Operation Iraqi Freedom is the name the U.S. military uses to describe the occupation and attempted colonization of Iraq.
Some 4,331 American soldiers have died as a result of this blunderbush attack and 31,156 wounded – many severely, amputations, blindness, paralysis. A trillion dollars have been spent financing this offensive (good word), more than universal health care would cost for ten years of coverage.
A few weeks ago, a couple foreign oil companies won the rights to the biggest oil field in Iraq, and the Iraqi government has been buying arms from European countries. So, we didn’t do it for oil or business, unless you count Haliburton contracts, GE infrastructure work, and kisses from the Saudis, who really, really hated Saddamy.
The battle, we learned some years ago from George Bush, the spokesperson to fire up our support, was to bring freedom and democracy to Iraq. Bush was also supported by votes from Blue Dog Democrats and the New Democrat Coalition. Women could go to school (they did under the old regime), and people could enjoy peace, prosperity and the pursuit of happiness.
It seems that goal has fallen a little short.
Human Rights Watch (HRW) said today that Iraqi militias are increasingly torturing and executing men suspected of homosexuality, and authorities in Baghdad are doing nothing to stop the violence.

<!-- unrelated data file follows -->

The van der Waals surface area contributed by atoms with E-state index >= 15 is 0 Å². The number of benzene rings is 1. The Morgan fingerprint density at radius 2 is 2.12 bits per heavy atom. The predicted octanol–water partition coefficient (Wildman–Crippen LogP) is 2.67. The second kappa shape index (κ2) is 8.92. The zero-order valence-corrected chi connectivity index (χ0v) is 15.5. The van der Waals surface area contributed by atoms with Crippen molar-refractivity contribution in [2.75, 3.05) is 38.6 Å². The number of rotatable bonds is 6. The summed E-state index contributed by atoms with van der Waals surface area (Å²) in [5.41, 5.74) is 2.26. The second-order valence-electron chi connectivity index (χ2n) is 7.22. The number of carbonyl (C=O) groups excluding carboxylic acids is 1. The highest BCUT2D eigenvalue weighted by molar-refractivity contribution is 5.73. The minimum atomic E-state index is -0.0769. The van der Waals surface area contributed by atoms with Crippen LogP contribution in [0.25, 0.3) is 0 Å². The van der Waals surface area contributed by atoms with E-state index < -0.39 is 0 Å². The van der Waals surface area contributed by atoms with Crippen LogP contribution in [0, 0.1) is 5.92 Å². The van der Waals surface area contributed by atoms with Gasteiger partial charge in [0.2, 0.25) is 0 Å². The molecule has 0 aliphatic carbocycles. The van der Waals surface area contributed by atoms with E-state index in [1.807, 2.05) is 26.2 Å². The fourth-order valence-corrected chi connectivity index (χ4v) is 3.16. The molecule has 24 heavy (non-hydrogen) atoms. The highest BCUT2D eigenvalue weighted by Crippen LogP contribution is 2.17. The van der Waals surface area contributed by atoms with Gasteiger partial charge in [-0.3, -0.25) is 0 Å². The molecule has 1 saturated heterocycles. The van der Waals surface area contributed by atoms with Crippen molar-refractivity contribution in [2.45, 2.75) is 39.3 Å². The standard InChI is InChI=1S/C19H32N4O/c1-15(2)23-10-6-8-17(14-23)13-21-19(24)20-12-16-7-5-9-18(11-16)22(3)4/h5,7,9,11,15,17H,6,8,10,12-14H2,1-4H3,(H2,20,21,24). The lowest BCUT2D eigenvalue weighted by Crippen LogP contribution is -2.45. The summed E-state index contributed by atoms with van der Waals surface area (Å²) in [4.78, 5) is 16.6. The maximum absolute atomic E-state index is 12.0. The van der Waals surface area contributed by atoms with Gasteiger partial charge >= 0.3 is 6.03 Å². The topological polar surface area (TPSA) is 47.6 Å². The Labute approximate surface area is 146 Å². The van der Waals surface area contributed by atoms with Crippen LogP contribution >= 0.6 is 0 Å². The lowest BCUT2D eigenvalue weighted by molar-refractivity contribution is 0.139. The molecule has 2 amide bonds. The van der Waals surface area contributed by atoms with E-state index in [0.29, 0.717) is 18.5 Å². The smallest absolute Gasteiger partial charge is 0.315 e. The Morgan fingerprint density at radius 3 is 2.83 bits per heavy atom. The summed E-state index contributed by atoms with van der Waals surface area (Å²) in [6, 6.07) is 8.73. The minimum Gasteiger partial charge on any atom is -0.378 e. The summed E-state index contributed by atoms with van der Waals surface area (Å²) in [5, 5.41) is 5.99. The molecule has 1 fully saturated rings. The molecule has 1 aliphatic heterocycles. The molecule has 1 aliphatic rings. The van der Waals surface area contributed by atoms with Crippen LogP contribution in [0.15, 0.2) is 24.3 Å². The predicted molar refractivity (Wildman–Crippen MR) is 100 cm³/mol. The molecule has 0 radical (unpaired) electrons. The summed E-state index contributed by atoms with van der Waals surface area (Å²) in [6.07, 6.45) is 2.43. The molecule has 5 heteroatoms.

HRW documents a “campaign of violence against men in Iraq who are suspected of being gay or who simply don’t act masculine enough in the eyes of their killers.”
Scott Long, director of HRW’s Lesbian, Gay, Bisexual and Transgender Rights Programme, said hundreds of men have been kidnapped, tortured and killed this year. This wave of violence began in the Sadr City stronghold of Shiite cleric MIraqoqtada al-Sadr’s Mahdi Army militia in Baghdad.
The report said it is almost impossible to calculate how many men were killed, but estimated the figure in the hundreds, according to AFP.
Mahdi Army spokesmen said that violent action was the remedy for the “feminisation” of Iraqi men. Survivors are quoted as saying militiamen invade homes and interrogate victims before killing them in order to identify other potential victims.
The report said Iraqi doctors and morgue employees have records of grotesque torture marks on the bodies of men, including mutilation. Motives for the murders include “fears that Iraqi men’s masculinity is under threat,” HRW said.
Some of the murders were “honour killings”, carried out by victims’ family members “because ‘unmanly’ behaviour threatens the reputation of the family or tribe.”
Some Iraqis interviewed by the rights group said that in some cases members of the security forces had colluded and even joined in the killing.
One man recounted the night his partner of 10 years was abducted and killed in April: “It was late one night, and they came to take my partner at his parents’ home. Four armed men barged into the house, masked and wearing black.
“They asked for him by name; they insulted him and took him in front of his parents… He was found in the neighbourhood the day after. They had thrown his corpse in the garbage. His —- were cut off and a piece of his throat was ripped out,” the report said.